Winston Churchill's famous quote in November 1942, after the Allied victory at the Battle of El Alamein, could describe the current economic situation: "This is not the end. It is not even the beginning of the end. But it is, perhaps, the end of the beginning." Of course, it is always very difficult to gauge exactly which phase of a recession you are currently passing through, but there are some positive indicators at least as far as railfreight is concerned.

As we report this month, August saw the lowest monthly fall in US freight traffic since February, with some types of freight, such as chemicals and automotive, actually showing an increase. Both Norfolk Southern (NS) and Union Pacific are starting to return the large number of stored locomotives and wagons to traffic.

david-tm.jpgHowever, the picture across the border is a little mixed. Canadian National says it is finding a floor to the recession, while Canadian Pacific says it cannot see "any substantive, sustained recovery underway." But both railways agree that the recovery will be slow, with CN's CEO saying a return to pre-downturn economic recovery could take three to four years. This is echoed by German Rail's CEO who says quite rightly that it will take several years to reach the record levels of traffic achieved in 2007-08.

But is this really a desirable objective? Considering the world was riding an economic boom before the crash, a better test of recovery would be when the economy returns to a more normal level of activity. A rollercoaster ride of boom and bust might be thrilling, but more gentle rises and falls in economic activity are better for long-term business stability.

A similar picture to that in the US is emerging in Europe. A study for Germany's Ministry of Transport, says Germany - the continent's largest railfreight market - is likely to have much better trading conditions next year, enabling volumes to recover. But rail has more ground to make up than road transport, as German railfreight is likely to have slumped 18% by the end of the year compared with only 10% for road.

Some operators are doing better than others in the current downturn. While DB Schenker Rail recorded a 26.2% drop in traffic during the first half of this year, open-access operator TX Logistik says it expects this year to prove as profitable as its performance in 2007, indicating that last year was a boom. Its CEO believes that the German railfreight market has now bottomed out, and the company is drawing up plans to launch new services.

Russian Railways' subsidiary Freight One reports net losses of $US 50 million for the first half of this year. Conversely, Freight One's largest competitor, Globaltrans, says it has significantly outperformed the market recording only a 4% fall in tonne-km compared with a 21% drop for the overall Russian railfreight market.

Globaltrans cites a number of reasons for its success: strong relationships with key clients, providing good-quality service, and a large fleet of universal gondola wagons which can be switched quickly between different types of traffic. These are good principles for any operator to follow, and have proved particularly beneficial to Globaltrans in the face of a severe recession.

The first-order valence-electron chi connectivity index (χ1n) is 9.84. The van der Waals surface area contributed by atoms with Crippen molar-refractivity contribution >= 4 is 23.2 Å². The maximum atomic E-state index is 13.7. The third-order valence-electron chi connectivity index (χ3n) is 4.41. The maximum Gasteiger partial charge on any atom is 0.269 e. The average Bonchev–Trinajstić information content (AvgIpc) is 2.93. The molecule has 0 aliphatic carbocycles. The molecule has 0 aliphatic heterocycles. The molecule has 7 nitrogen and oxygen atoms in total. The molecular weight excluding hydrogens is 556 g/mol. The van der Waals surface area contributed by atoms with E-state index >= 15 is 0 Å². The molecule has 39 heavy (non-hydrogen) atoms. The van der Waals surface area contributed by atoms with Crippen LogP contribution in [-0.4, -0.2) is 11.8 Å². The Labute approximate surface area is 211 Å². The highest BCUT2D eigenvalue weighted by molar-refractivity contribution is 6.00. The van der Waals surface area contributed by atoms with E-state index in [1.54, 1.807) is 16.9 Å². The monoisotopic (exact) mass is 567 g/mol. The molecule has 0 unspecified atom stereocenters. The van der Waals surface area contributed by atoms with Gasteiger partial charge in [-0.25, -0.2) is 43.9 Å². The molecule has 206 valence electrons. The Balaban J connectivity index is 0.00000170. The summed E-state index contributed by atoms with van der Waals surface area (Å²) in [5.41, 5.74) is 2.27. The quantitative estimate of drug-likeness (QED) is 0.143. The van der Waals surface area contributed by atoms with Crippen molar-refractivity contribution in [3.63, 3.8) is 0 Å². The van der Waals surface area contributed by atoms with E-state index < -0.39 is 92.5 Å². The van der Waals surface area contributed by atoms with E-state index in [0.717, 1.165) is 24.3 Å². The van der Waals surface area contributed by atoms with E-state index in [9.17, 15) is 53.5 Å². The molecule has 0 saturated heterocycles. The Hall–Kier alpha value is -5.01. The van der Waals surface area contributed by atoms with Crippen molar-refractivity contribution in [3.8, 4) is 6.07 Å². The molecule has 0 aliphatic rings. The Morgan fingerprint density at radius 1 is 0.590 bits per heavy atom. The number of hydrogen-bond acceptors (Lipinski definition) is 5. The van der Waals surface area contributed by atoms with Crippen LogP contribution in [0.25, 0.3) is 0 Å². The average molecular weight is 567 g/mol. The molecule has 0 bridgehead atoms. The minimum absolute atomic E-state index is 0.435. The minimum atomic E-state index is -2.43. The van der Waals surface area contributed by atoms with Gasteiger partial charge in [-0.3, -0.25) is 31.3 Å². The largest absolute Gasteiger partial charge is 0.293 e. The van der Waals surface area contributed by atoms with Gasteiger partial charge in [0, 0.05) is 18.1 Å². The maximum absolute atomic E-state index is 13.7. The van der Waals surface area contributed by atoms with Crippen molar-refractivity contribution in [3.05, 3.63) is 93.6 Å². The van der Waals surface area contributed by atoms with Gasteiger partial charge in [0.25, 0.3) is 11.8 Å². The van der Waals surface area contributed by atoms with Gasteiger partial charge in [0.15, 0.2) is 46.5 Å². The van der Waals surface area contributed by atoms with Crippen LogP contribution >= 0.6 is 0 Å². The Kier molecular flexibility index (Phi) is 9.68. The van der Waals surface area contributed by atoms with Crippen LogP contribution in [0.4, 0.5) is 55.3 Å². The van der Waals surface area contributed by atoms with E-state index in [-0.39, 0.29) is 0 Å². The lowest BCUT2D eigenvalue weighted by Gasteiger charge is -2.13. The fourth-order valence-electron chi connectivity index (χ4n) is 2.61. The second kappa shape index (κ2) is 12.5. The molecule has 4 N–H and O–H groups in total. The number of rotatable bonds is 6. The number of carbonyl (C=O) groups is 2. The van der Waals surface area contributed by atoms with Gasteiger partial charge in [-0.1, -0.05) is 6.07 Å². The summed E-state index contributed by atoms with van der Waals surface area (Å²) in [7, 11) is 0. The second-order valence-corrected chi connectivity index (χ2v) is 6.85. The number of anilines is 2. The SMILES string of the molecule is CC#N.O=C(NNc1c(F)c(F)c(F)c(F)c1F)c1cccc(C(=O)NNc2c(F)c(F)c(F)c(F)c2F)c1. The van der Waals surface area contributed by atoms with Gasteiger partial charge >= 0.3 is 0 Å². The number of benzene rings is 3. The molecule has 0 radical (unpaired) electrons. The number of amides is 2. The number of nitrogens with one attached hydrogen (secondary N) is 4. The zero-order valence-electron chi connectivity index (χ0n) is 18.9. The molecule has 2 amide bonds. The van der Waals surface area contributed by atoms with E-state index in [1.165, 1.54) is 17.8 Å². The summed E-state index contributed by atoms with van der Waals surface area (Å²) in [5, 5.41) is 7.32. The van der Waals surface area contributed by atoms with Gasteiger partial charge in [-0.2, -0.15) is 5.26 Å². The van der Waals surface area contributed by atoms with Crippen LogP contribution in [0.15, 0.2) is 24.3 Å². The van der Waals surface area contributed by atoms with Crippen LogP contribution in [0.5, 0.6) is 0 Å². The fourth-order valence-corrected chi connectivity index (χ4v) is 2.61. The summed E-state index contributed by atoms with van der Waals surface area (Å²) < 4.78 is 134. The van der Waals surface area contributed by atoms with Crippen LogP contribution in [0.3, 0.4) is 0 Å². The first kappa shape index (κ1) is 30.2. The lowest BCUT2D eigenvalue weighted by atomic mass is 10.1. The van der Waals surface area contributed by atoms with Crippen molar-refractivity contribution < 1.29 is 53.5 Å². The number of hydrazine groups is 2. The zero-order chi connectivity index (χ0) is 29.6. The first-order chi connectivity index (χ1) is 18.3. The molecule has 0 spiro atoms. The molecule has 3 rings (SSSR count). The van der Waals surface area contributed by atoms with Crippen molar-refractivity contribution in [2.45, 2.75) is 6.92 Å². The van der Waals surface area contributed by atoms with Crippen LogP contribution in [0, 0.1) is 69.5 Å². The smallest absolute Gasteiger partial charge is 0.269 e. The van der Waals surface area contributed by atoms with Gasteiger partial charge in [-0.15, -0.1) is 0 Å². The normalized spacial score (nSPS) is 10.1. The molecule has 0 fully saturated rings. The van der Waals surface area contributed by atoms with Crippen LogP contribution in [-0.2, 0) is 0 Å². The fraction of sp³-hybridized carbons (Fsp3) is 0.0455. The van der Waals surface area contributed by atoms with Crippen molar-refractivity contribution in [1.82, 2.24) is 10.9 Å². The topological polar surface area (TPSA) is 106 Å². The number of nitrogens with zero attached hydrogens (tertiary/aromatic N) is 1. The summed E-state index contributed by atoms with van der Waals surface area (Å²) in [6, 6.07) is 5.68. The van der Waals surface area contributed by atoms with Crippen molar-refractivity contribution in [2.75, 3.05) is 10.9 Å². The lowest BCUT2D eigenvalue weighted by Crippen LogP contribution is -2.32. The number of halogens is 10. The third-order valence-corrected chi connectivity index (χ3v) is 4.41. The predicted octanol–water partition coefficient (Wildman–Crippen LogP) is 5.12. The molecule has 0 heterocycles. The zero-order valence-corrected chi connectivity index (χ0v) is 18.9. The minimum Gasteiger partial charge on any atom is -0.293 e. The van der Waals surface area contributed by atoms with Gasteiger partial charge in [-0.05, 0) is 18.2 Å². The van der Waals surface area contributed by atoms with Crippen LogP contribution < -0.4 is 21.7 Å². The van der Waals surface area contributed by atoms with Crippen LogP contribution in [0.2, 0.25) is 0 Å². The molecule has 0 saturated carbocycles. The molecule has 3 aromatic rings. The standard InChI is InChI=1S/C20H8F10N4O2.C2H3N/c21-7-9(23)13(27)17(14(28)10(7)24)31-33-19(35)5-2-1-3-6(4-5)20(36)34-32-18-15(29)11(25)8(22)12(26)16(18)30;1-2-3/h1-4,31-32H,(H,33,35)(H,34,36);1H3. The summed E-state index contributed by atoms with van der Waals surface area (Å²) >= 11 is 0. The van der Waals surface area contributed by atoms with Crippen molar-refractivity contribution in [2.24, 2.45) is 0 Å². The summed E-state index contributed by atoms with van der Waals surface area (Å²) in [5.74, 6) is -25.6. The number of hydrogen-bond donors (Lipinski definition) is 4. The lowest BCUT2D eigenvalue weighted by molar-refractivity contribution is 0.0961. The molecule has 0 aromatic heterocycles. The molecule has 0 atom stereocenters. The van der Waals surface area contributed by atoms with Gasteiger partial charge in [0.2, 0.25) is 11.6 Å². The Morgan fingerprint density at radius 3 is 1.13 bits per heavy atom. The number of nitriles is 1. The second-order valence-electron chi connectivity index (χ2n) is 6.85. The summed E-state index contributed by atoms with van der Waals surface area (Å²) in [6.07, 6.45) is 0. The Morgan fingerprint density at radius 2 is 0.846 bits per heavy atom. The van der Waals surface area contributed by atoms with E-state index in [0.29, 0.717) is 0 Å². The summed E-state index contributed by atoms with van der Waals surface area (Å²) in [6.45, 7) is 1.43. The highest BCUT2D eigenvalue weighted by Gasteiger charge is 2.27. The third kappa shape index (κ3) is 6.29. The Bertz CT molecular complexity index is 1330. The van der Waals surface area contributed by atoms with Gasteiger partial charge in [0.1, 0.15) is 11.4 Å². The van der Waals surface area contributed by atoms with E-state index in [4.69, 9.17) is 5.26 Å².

Wagon hire and rail logistics operator, VTG, is another company that has fared better than others. During the first half of the year, VTG only recorded a 3.7% fall in revenue to Euros 287.3 million and a 3.1% drop in operating profit to Euros 75.4 million. Utilisation of its 49,400 wagon hire fleet was around 88.9%, only slightly below the record levels achieved last year. VTG's rail logistics business reported growth in cross-border block train and LPG traffic, which offset a drop in chemicals.

VTG's CEO, Dr Heiko Fischer, says VTG is "a solid company" which has prepared itself for the economic downturn by "taking timely measures to secure operating profit." Furthermore, Fischer says when the economy picks up, VTG will be able "to push on seamlessly" with its international growth strategy.

This philosophy of exploiting the current situation to prepare for the upturn is being actively pursued by some US railways. The Class 1 railways still expect to invest about $US 9 billion this year. NS will spend $US 1.4 billion on capital improvements, which is only a little less than the $US 1.55 billion it invested last year, but more than the $US 1.34 billion it spent in 2007. Within this, NS is focusing on improving its infrastructure to be ready for the recovery.

Similarly, CSX is investing $US 1.65 billion this year and has maintained its commitment to infrastructure so that when the economy has recovered it will have made the investments needed. Some railways have taken advantage of the reduction in traffic to do work that was postponed during the boom time.

So what are the key measures to surviving a recession? The main ones are reacting swiftly when traffic and revenue show consistent signs of decline; maintaining or even increasing service quality - spending cuts should not jeopardise existing business and alienate customers who now have more choice; be as flexible as possible so that resources can be redeployed quickly to take advantage of any new traffic on offer; and get ready for the upturn when it comes through strategic investment and improvements in efficiency. But, this is a good strategy to follow whatever the economic climate.